Policy Testing Procedures

Stephen Smalley sds at tycho.nsa.gov
Tue Jun 28 16:02:07 UTC 2005

On Tue, 2005-06-28 at 10:50 -0400, Chris Bookholt wrote:
> Greetings to all,
> My systems were also adversely affected (no login, etc.) by the most 
> recent policy upgrade that came from the official updates-released yum 
> repository.
> What, if any, are the fedora testing procedures for SELinux policy?  I 
> know developers make mistakes, but I thought that's what the development 
> repos were for.
> I don't intend to flame, but rather to express the need for testing to 
> address the recent flood of policy problems in packages coming from what 
> are supposed to be reasonably stable repos.
> Since I don't see a lack of reliability in other packages coming from 
> updates-released, it makes me think that the typical 
> development->test->release cycle does not apply to SELinux policy 
> packages.  If this is the case, why?  If not, what other reason is there 
> for the lack of comparable quality?
> Clearly you, the fedora SELinux policy developers, are trying hard to 
> avoid scaring users away by incrementally tightening the policies. 
> However, each time a broken policy is released as stable, you lose the 
> trust you so patiently built.
> So, my message is this:
> Please test.  If you already test, please test more.  Thanks for your 
> hard work and brilliant ideas; I'm a big fan of adding MAC into 
> mainstream distros.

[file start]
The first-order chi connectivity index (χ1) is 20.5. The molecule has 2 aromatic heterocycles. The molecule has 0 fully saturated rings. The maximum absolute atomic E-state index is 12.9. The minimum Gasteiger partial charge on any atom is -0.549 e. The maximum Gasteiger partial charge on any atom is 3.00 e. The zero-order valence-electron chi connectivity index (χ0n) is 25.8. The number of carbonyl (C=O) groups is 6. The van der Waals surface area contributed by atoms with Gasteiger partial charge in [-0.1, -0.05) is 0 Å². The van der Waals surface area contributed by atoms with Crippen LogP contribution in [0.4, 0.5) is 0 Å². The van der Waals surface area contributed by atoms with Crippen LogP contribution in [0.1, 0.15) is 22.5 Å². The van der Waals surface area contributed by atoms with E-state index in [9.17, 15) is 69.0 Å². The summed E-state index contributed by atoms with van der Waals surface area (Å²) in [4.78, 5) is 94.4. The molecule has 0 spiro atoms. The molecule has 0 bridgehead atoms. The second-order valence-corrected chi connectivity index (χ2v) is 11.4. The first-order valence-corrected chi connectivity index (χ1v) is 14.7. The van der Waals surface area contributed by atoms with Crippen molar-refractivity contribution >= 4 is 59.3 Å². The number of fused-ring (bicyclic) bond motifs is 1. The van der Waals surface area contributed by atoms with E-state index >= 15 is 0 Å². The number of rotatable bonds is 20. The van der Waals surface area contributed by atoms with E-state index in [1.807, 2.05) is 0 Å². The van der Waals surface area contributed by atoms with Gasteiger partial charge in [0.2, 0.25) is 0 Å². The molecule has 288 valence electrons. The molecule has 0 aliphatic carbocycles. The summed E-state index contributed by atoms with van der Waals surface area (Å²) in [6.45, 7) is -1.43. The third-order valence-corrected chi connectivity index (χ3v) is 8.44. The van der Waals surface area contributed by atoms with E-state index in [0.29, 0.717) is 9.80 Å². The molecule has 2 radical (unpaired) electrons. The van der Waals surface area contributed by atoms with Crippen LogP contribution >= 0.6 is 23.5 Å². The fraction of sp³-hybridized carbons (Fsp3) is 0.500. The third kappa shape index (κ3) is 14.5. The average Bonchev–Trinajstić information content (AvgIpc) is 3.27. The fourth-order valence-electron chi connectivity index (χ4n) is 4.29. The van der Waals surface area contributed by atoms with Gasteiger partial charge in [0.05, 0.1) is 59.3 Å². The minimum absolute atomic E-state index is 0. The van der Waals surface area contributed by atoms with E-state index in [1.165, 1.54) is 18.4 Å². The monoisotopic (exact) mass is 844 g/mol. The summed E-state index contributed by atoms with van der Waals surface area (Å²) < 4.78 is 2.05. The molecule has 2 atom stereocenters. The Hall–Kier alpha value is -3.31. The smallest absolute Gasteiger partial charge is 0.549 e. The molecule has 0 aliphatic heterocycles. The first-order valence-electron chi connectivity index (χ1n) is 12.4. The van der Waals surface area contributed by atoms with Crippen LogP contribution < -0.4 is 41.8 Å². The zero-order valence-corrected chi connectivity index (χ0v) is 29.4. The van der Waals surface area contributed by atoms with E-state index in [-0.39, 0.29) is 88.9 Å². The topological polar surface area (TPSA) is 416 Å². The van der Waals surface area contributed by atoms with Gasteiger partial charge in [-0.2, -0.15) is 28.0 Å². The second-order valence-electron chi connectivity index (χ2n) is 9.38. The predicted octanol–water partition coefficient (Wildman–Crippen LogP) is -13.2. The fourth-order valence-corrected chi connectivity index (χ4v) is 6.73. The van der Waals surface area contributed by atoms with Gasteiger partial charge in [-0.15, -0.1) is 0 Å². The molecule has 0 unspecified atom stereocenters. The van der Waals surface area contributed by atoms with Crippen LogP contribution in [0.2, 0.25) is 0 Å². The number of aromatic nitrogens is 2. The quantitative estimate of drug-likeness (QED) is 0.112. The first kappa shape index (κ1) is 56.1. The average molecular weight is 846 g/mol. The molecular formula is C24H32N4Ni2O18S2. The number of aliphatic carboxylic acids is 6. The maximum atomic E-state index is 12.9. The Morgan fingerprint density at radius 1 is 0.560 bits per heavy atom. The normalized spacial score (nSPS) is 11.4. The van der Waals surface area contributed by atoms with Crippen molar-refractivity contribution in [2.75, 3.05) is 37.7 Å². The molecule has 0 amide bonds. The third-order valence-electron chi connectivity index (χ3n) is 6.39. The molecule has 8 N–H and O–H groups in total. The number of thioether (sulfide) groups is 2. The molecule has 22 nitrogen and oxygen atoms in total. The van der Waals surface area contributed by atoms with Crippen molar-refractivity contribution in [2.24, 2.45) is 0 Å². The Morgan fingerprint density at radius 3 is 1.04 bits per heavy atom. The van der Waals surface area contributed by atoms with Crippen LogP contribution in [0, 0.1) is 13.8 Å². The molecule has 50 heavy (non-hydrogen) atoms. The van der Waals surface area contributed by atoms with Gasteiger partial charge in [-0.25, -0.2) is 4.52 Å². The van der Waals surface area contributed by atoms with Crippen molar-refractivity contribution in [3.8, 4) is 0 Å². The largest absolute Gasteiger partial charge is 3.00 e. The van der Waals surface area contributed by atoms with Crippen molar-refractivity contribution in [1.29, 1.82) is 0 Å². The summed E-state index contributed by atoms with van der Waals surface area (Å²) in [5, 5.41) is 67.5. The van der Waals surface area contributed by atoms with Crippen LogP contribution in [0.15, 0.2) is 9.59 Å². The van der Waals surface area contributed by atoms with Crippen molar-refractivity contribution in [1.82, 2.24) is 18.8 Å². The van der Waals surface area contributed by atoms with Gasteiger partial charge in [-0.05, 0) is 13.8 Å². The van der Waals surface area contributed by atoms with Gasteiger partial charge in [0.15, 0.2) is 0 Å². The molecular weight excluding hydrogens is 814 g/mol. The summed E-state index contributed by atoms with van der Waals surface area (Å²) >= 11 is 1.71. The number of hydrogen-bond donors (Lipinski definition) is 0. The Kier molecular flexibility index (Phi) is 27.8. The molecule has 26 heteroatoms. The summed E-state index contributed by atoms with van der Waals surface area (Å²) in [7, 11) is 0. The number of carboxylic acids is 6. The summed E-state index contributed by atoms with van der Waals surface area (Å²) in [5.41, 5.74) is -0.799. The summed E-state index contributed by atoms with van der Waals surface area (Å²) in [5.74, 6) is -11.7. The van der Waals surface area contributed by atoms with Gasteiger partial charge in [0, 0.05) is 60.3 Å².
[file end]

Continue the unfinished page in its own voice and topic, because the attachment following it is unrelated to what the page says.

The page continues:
I have nothing to do with any updates for Fedora, but my impression
(possibly wrong) was that the procedure for all Fedora updates was the
same, i.e. developer tests on his own box to whatever degree he feels
comfortable, puts the updated package into the updates-testing tree and
announces it on fedora-test-list, some subset of the Fedora community is
expected to provide testing of the update at that point, and then after
some period of time in the absence of any bug reports, puts the updated
package into the updates-released tree.  Looking at the fedora-test-list
archives, I don't see a test release of this policy update (3.13),
although oddly I do see an announcement of a 3.15 test update on the
same day.  Not sure what happened there, or if I am missing something.

I'm also not sure we understand yet what exactly happened with the
policy update.  Some users reported selective execmod denials (e.g. gpg,
acroread) that make sense in light of the changes in the policy update
and wouldn't have shown up without exercising those specific programs,
while others have reported pervasive execmod denials for the entire
system, as in the bugzilla report, that I don't understand yet, as these
should not involve text relocations at all.  Russell wasn't able to
easily reproduce on his machine. 

Stephen Smalley
National Security Agency

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